And this tiny boat could not, could not, could not sail.

And if this story does not seem very long,


And if this story does not seem very long,


And if this story does not seem very long,


We’ll start it once again.

Once there was a little tiny boat …

Rhymes and Poetry

Velerito Blanco

(By Paola Ferate-Soto. You may sing this to the tune of “Caballito Blanco” on Lírica infantil vol. 1 by José-Luis Orozco.)

Velerito blanco, sácame de aquí


llévame a ese puerto, donde yo nací

Tengo, tengo, tengo…


¡Tú no tienes nada!


Tengo tres redes,


sobre el mar oleado.


Una me trae peces,


la segunda casi nada 


la tercera me trae conchas,


con perlas plateadas.

Little White Sailboat

(English translation by Paola Ferate-Soto.)

Little white sailboat, take me away from here


Take me to the port, where I was born.

I have, I have, I have…


No, you don’t have anything!


Yes, I have three nets,


Over the wavy sea.


One brings me fish,


Second one almost nothing,


But the third one brings me shells


Filled with silver pearls.

Audio Recordings

  • La Bamba” on Universe of Song by María Del Rey.
  • El barquito” on Lírica infantil con Jose-Luis Orozco, Volumen 2 by José-Luis Orozco.
  • Guantanamera” on Lírica infantil Vol. 1 by José-Luis Orozco.
  • “Row, Row, Row Your Boat / Rema el Barco” on Universe of Song by María Del Rey.
  • Somos el barco” on Peter, Paul and Mommy Too by Peter, Paul and Mary

Stories to Tell

The Owl and the Pussycat

Copy the patterns from the book and recite this poem by Edward Lear found in The Flannel Board Storytelling Book by Judy Sierra.

Sayings (Dichos y refranes)

Dichos y refranes” are an important part of everyday conversation in Latin America and Spain. You may choose to share these as part of the introduction to your program or as an ending to your program. These might have a special meaning to the parents of the children and may serve as a bridge for the children to find out more about the theme that you have presented.

Dónde manda capitán, no manda marinero” (Where the captain gives orders, the sailor does not.)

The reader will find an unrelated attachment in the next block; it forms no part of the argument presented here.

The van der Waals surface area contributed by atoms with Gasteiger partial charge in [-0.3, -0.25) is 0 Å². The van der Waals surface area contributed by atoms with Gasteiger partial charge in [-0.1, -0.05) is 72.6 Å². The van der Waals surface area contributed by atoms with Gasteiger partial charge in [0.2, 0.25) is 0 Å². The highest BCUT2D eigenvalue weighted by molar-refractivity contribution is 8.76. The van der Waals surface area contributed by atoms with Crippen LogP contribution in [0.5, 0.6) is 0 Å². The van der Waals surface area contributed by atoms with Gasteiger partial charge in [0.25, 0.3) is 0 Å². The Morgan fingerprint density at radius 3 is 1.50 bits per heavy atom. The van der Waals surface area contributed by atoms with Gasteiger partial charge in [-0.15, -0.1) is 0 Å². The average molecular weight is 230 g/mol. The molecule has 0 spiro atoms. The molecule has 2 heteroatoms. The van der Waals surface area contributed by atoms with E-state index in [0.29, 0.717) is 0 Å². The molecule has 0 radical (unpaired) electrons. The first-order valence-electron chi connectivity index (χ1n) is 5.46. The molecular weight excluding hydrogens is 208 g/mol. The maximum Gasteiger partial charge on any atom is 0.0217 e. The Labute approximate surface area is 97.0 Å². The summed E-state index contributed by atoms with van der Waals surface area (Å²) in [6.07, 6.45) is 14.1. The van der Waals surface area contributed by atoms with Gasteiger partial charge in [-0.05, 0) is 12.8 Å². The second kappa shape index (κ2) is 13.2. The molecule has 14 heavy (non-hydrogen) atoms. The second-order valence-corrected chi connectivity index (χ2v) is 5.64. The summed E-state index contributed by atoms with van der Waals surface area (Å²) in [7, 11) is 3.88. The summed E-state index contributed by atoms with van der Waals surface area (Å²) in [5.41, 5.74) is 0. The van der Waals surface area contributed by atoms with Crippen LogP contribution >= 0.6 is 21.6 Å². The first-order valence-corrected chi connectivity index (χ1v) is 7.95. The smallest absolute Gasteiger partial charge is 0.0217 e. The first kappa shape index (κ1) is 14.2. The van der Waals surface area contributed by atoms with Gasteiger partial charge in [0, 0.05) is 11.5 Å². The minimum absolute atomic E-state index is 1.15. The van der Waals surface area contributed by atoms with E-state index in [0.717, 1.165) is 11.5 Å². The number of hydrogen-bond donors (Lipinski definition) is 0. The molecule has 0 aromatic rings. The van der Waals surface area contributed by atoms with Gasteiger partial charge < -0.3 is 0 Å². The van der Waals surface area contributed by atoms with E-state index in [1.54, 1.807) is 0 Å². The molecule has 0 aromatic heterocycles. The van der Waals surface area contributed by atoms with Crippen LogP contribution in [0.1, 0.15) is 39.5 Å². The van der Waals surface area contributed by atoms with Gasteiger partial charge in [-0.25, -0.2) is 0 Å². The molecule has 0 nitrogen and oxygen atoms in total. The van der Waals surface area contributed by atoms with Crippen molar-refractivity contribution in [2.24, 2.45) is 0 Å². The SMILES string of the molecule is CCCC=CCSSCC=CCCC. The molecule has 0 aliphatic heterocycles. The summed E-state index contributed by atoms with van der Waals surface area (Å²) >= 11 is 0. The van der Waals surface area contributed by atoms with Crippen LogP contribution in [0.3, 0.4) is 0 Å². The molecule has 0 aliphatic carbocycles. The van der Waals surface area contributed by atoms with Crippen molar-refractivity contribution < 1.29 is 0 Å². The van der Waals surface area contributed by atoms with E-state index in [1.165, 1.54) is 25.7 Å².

Riddles (Adivinanzas)

Si sube, nos vamos,


si baja, nos quedamos.


Answer: (El ancla)

If it goes up we leave,


If it goes down we stay


Answer: (The anchor)

Tengo raíz: no soy planta;


y velas pero no alumbro.


Answer: (El barco de vela y su ancla)

I have a root but I am not a plant,


And I have candles, but I don’t give out light.


Answer: (The sailboat and its anchor.)


(Note: This riddle only makes sense in Spanish since the word for “sails” in Spanish also means “candle.”)

Crafts

Simple Origami Boat

Materials

  • Squares of origami paper
  • Crayons or markers (optional)
  • Sequins, buttons, stickers, or other decorative materials (optional)

Directions

Follow the directions found at Origami with Rachel Katz, www.geocities.com/rachel_katz/stories/pilgrims.htm to create simple origami boats. Instructions for a more elaborate boat are available at Wild Over Waterways, www.wow4water.net/fun_things/origami%20boat%20fun%20thing.pdf. After folding their boats, let the children decorate them with markers, crayons, and other items.

Boat Mop

Materials

  • Plastic drinking straws
  • Thin fabric or heavy tissue paper in a variety of colors
  • Pipe cleaner
  • Colored tape
  • Scissors

Directions

In advance, cut the fabric or tissue paper into about 20 to 25 strips approximately 7 to 8 inches long, and cut the pipe cleaners in half. Give the children a handful of tissue or fabric strips, a straw, and half of a pipe cleaner.  Let the children bundle the strips together, wrap the pipe cleaner around the bundle and twist it, and tape the pipe cleaner to the end of a straw. They may then “swab the decks!”